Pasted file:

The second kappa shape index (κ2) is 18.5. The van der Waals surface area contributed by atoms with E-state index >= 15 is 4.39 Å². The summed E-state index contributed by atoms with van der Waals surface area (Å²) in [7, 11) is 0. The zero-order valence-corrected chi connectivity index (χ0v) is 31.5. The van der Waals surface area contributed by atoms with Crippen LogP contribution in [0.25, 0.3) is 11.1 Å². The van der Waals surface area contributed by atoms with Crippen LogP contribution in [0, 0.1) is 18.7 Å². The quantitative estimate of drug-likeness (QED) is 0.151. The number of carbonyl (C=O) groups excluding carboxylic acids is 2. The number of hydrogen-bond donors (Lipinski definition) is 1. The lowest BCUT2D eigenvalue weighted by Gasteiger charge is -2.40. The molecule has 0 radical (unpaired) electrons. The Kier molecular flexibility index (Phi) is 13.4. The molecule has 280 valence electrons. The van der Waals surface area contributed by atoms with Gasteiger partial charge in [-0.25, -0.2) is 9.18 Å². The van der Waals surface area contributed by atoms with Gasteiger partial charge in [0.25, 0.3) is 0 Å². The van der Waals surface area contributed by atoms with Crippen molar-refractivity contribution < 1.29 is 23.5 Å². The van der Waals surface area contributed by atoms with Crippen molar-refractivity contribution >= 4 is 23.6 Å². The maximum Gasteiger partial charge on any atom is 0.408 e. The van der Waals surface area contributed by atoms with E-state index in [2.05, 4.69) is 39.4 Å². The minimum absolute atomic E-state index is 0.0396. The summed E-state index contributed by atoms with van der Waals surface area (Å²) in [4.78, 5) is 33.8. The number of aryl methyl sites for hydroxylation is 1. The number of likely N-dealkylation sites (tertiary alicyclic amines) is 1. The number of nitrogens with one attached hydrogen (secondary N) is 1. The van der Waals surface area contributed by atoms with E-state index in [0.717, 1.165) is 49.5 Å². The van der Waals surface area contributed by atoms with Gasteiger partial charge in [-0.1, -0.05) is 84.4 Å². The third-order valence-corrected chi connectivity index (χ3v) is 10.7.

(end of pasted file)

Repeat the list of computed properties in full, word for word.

The second kappa shape index (κ2) is 18.5. The van der Waals surface area contributed by atoms with E-state index >= 15 is 4.39 Å². The summed E-state index contributed by atoms with van der Waals surface area (Å²) in [7, 11) is 0. The zero-order valence-corrected chi connectivity index (χ0v) is 31.5. The van der Waals surface area contributed by atoms with Crippen LogP contribution in [0.25, 0.3) is 11.1 Å². The van der Waals surface area contributed by atoms with Crippen LogP contribution in [0, 0.1) is 18.7 Å². The quantitative estimate of drug-likeness (QED) is 0.151. The number of carbonyl (C=O) groups excluding carboxylic acids is 2. The number of hydrogen-bond donors (Lipinski definition) is 1. The lowest BCUT2D eigenvalue weighted by Gasteiger charge is -2.40. The molecule has 0 radical (unpaired) electrons. The Kier molecular flexibility index (Phi) is 13.4. The molecule has 280 valence electrons. The van der Waals surface area contributed by atoms with Gasteiger partial charge in [-0.25, -0.2) is 9.18 Å². The van der Waals surface area contributed by atoms with Gasteiger partial charge in [0.25, 0.3) is 0 Å². The van der Waals surface area contributed by atoms with Crippen molar-refractivity contribution < 1.29 is 23.5 Å². The van der Waals surface area contributed by atoms with Crippen molar-refractivity contribution >= 4 is 23.6 Å². The maximum Gasteiger partial charge on any atom is 0.408 e. The van der Waals surface area contributed by atoms with E-state index in [2.05, 4.69) is 39.4 Å². The minimum absolute atomic E-state index is 0.0396. The summed E-state index contributed by atoms with van der Waals surface area (Å²) in [4.78, 5) is 33.8. The number of aryl methyl sites for hydroxylation is 1. The number of likely N-dealkylation sites (tertiary alicyclic amines) is 1. The number of nitrogens with one attached hydrogen (secondary N) is 1. The van der Waals surface area contributed by atoms with E-state index in [0.717, 1.165) is 49.5 Å². The van der Waals surface area contributed by atoms with Gasteiger partial charge in [-0.1, -0.05) is 84.4 Å². The third-order valence-corrected chi connectivity index (χ3v) is 10.7.